Common Sense Services

Choosing our words with care

I have been planning to write this blog for some time. My chief inspiration has been the coverage of the Brexit negotiations but, sadly, recent events in Syria have made Brexit look almost inconsequential. Still, I think the point I wanted to make holds true.

The words we use in challenging situations matter. They have a profound impact on how we and others experience and respond to the challenging situation and they will impact outcomes for good or ill.

Our thoughts and feelings are twined in a complicated cause and effect relationship. Thoughts include the words we or others choose to use.  So, if we or others choose to use dramatic, emotive or attacking words then we can expect to feel the feelings associated with the dramatic, emotive or attacking.

Our Amygdala, our threat detection system, reacts to the dramatic, emotive or attacking with its choice of 3 “keeping you alive” options - Fight, Flight or Freeze. And, crucially, limits the amount of structured thinking we are then able to do in the moment.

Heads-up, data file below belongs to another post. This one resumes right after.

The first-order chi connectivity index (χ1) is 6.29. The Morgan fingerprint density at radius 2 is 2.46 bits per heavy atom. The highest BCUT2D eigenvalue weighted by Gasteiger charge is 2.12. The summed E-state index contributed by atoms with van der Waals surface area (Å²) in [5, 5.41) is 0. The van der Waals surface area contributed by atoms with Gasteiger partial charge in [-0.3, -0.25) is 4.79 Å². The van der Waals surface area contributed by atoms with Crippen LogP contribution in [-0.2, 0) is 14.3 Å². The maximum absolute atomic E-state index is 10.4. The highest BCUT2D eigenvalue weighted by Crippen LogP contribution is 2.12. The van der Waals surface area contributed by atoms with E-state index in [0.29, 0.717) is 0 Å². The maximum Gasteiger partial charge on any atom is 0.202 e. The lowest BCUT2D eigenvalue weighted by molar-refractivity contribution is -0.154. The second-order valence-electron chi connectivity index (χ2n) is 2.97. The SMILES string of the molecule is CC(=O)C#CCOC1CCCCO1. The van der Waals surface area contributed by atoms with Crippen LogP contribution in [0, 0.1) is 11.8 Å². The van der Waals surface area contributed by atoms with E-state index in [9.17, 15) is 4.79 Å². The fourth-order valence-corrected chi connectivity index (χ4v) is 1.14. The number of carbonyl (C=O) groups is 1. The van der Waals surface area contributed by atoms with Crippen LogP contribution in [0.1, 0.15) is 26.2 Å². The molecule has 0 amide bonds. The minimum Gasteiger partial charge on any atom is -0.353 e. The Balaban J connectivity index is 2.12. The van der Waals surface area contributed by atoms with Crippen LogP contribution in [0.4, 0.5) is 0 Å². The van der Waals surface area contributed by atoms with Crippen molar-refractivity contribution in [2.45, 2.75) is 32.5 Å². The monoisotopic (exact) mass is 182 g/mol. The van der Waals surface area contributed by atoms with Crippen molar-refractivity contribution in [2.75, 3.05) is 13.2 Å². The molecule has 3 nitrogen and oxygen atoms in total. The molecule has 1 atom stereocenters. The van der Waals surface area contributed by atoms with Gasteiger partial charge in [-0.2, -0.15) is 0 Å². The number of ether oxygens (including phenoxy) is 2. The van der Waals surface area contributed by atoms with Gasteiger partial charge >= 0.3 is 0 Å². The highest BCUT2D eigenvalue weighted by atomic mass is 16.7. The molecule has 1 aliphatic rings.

Once our Amygdala is running the show you can guarantee that any other action will be interpreted in the most “risk averse” way. To keep you alive it is safest for the Amygdala to assume that any further comment or action from that quarter now constitutes a threat and it will react accordingly and so the challenging situation grows, and the conflict deepens.

So, when President Trump uses his emotive language, know that this is done to engender emotions in the reader or listener. Not necessarily in the subject of the statement - individual or government, but the wider audience - us.

Similarly, when journalists choose to frame headlines in an absolutist manner the goal is to create strong emotions in the reader.

You know all this right? Right.

When you face a challenging situation, a day to day conflict, one of “those” conversations, think about the words you choose with great care. Avoid the absolute, the condemning, the insulting and the sweeping. Be precise, clear, specific and speak adult to adult. And, above all, think about the words coming in from the other side of the conversation, note when your emotional buttons are being pushed and take control back from your Amygdala.

I can’t guarantee a perfect outcome to conflict in every case but if you take this approach you are seriously upping your chances.